'This is very positive news for employers operating under the uncertainty of legal liability'
The Ontario government is looking to provide liability protection to employers and workers who are making “honest efforts” to follow public health guidelines and laws meant to curb COVID-19 transmission.
“The proposed legislation would ensure Ontarians — who are contributing to the recovery of our province and make good faith efforts to follow public health guidance and laws on COVID-19 — are not discouraged from making a difference in their communities because they are afraid of civil liability,” says Attorney General Doug Downey.
The Supporting Ontario’s Recovery Act, 2020 will also allow people to take legal action against those who are willfully endangering others.
“We [also] want to ensure people can seek redress against gross negligence, intentional misconduct and bad actors who fail to make an honest effort to follow COVID-19 guidance and laws.”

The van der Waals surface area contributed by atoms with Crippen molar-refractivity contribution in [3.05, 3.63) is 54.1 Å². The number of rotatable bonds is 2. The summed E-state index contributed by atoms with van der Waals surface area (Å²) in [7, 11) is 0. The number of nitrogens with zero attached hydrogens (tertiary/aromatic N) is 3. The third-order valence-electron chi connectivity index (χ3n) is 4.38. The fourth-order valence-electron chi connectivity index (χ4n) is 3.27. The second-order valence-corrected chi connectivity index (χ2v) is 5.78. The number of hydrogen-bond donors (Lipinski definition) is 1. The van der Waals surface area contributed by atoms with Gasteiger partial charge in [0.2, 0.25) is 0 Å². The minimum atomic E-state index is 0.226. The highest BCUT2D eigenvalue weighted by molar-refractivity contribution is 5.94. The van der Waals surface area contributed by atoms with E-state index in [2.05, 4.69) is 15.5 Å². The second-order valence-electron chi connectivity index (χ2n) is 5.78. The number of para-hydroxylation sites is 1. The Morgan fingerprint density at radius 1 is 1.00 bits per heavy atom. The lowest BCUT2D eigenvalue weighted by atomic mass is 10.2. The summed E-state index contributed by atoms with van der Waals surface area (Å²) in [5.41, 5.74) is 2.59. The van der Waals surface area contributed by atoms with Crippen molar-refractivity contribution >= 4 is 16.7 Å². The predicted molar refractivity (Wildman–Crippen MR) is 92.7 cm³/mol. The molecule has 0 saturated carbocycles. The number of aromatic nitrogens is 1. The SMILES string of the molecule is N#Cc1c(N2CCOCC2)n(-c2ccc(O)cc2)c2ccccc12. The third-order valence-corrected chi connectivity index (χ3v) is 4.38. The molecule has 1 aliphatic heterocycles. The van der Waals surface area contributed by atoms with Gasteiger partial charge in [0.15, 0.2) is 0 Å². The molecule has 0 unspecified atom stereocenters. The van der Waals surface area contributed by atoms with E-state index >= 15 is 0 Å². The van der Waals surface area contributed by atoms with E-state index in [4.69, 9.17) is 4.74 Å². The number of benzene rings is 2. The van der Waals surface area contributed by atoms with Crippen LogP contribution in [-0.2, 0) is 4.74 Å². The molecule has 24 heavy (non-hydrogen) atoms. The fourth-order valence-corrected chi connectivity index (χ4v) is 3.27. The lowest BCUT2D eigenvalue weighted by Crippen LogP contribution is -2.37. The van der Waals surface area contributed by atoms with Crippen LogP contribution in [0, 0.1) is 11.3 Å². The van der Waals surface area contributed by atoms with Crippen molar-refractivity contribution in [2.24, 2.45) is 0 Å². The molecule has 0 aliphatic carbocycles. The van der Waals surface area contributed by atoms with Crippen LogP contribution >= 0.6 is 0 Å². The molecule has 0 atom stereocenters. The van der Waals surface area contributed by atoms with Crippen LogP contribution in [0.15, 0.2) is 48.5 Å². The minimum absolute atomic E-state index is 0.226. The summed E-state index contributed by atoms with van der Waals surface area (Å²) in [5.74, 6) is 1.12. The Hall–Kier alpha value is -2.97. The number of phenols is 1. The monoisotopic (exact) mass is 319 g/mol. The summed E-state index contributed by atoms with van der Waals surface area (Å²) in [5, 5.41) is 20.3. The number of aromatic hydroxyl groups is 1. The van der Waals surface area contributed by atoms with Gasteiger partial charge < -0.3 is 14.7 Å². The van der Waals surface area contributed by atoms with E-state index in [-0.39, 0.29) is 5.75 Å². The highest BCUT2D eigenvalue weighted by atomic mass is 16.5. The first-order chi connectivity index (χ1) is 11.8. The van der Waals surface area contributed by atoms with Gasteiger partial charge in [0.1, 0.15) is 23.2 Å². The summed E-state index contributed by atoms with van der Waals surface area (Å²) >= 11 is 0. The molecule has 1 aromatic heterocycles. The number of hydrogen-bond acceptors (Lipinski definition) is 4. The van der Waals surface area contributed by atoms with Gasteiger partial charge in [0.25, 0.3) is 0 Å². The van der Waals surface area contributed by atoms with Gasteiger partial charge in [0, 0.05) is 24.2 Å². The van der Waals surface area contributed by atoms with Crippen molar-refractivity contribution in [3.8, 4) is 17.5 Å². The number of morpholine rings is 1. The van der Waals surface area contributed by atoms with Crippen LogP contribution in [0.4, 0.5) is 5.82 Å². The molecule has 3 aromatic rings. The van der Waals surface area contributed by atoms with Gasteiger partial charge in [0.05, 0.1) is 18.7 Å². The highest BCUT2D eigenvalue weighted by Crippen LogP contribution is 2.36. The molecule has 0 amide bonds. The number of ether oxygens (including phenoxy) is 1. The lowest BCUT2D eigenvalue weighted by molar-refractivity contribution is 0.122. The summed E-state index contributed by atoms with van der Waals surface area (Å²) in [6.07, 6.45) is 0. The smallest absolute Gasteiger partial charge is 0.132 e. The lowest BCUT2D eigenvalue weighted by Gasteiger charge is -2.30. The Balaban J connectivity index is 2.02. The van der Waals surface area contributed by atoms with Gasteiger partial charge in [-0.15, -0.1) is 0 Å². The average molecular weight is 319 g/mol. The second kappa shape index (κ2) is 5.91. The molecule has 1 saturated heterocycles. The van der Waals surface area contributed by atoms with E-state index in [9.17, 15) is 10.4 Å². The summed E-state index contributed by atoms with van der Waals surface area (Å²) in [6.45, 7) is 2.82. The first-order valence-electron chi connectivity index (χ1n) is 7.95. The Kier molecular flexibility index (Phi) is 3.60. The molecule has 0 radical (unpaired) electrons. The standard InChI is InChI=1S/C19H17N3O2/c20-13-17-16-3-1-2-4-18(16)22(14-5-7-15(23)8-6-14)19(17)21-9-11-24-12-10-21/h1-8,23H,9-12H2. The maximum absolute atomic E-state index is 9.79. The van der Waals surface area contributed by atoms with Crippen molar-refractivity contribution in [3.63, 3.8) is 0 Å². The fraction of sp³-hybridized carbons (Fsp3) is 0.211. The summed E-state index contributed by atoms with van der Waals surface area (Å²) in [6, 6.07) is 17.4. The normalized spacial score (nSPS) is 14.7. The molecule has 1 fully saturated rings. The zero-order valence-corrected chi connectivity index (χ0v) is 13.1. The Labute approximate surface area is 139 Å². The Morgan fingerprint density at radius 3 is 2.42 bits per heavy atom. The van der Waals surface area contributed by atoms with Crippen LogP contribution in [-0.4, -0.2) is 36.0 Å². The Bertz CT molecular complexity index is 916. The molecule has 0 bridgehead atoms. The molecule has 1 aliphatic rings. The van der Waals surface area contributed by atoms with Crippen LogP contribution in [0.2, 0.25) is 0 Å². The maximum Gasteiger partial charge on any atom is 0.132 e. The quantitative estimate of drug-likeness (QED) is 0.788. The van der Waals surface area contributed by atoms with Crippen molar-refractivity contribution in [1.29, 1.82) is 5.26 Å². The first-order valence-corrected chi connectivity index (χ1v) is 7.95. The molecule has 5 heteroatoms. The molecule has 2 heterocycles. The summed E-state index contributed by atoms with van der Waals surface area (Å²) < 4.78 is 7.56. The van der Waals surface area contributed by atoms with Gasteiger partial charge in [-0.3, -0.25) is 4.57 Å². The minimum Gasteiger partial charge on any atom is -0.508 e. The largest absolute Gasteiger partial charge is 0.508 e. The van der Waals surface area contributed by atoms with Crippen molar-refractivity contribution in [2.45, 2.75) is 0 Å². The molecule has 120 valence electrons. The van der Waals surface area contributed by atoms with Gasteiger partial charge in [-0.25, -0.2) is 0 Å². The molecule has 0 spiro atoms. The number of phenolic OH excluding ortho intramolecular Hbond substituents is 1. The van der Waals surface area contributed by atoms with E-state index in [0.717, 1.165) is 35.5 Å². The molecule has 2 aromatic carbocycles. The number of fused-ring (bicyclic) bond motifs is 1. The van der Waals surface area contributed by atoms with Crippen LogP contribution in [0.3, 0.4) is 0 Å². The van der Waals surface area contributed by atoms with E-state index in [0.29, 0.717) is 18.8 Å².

The Supporting Ontario's Recovery Act, 2020 has passed its first reading and will continue to be debated in the Ontario Provincial Legislature this week. Once approved, the law will provide targeted protection to:
- healthcare workers and institutions
- frontline workers who serve the public, including those working in grocery stores, restaurants and retail stores
- businesses and their employees
- charities and non-profit organizations
- coaches, volunteers and minor sports associations
A recent study has revealed that one in five COVID-19 infections among working-age adults in Ontario can be attributed to workplace transmission, highlighting the need for better workplace safety practices.
Legislation ‘closes the gap’
Legal firm PooranLaw welcomed the announcement, saying the proposed legislation “closes that gap and provides protection for those workers, volunteers and organizations that make an honest effort to follow public health guidance and laws relating to COVID-19 exposure.”
“At the same time, the new legislation will protect workers, volunteers and organizations from claims involving gross negligence or intentional misconduct, ensuring that there is still an incentive to make best efforts and to hold bad actors accountable,” the firm says in a statement.
“Overall, this is very positive news for many employers who have had to operate under the uncertainty of legal liability despite making best efforts to respond to unforeseeable and unprecedented circumstances.”
Previous surveys have found that many workers still have safety concerns as they head back to the workplace.